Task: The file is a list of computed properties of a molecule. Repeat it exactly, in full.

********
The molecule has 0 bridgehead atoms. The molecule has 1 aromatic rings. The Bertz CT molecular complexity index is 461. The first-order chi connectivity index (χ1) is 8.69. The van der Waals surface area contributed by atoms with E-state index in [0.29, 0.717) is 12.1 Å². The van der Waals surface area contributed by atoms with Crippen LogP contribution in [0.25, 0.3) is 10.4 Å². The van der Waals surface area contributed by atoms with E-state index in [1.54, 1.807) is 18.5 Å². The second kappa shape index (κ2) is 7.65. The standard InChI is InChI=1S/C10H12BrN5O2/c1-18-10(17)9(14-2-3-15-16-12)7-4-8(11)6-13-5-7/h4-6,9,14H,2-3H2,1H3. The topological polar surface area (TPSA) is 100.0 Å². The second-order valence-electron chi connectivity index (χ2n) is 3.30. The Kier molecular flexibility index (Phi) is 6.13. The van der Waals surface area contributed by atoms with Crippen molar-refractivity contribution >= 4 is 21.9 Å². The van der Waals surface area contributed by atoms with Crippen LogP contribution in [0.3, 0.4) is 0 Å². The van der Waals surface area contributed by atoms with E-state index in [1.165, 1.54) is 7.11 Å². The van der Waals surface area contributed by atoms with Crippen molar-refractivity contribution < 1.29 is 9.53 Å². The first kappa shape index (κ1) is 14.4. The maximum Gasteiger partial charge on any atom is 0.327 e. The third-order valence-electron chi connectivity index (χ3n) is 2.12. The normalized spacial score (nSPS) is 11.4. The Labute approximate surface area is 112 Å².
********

The molecule has 0 bridgehead atoms. The molecule has 1 aromatic rings. The Bertz CT molecular complexity index is 461. The first-order chi connectivity index (χ1) is 8.69. The van der Waals surface area contributed by atoms with E-state index in [0.29, 0.717) is 12.1 Å². The van der Waals surface area contributed by atoms with Crippen LogP contribution in [0.25, 0.3) is 10.4 Å². The van der Waals surface area contributed by atoms with E-state index in [1.54, 1.807) is 18.5 Å². The second kappa shape index (κ2) is 7.65. The standard InChI is InChI=1S/C10H12BrN5O2/c1-18-10(17)9(14-2-3-15-16-12)7-4-8(11)6-13-5-7/h4-6,9,14H,2-3H2,1H3. The topological polar surface area (TPSA) is 100.0 Å². The second-order valence-electron chi connectivity index (χ2n) is 3.30. The Kier molecular flexibility index (Phi) is 6.13. The van der Waals surface area contributed by atoms with Crippen molar-refractivity contribution >= 4 is 21.9 Å². The van der Waals surface area contributed by atoms with Crippen LogP contribution in [0.3, 0.4) is 0 Å². The van der Waals surface area contributed by atoms with E-state index in [1.165, 1.54) is 7.11 Å². The van der Waals surface area contributed by atoms with Crippen molar-refractivity contribution < 1.29 is 9.53 Å². The first kappa shape index (κ1) is 14.4. The maximum Gasteiger partial charge on any atom is 0.327 e. The third-order valence-electron chi connectivity index (χ3n) is 2.12. The normalized spacial score (nSPS) is 11.4. The Labute approximate surface area is 112 Å².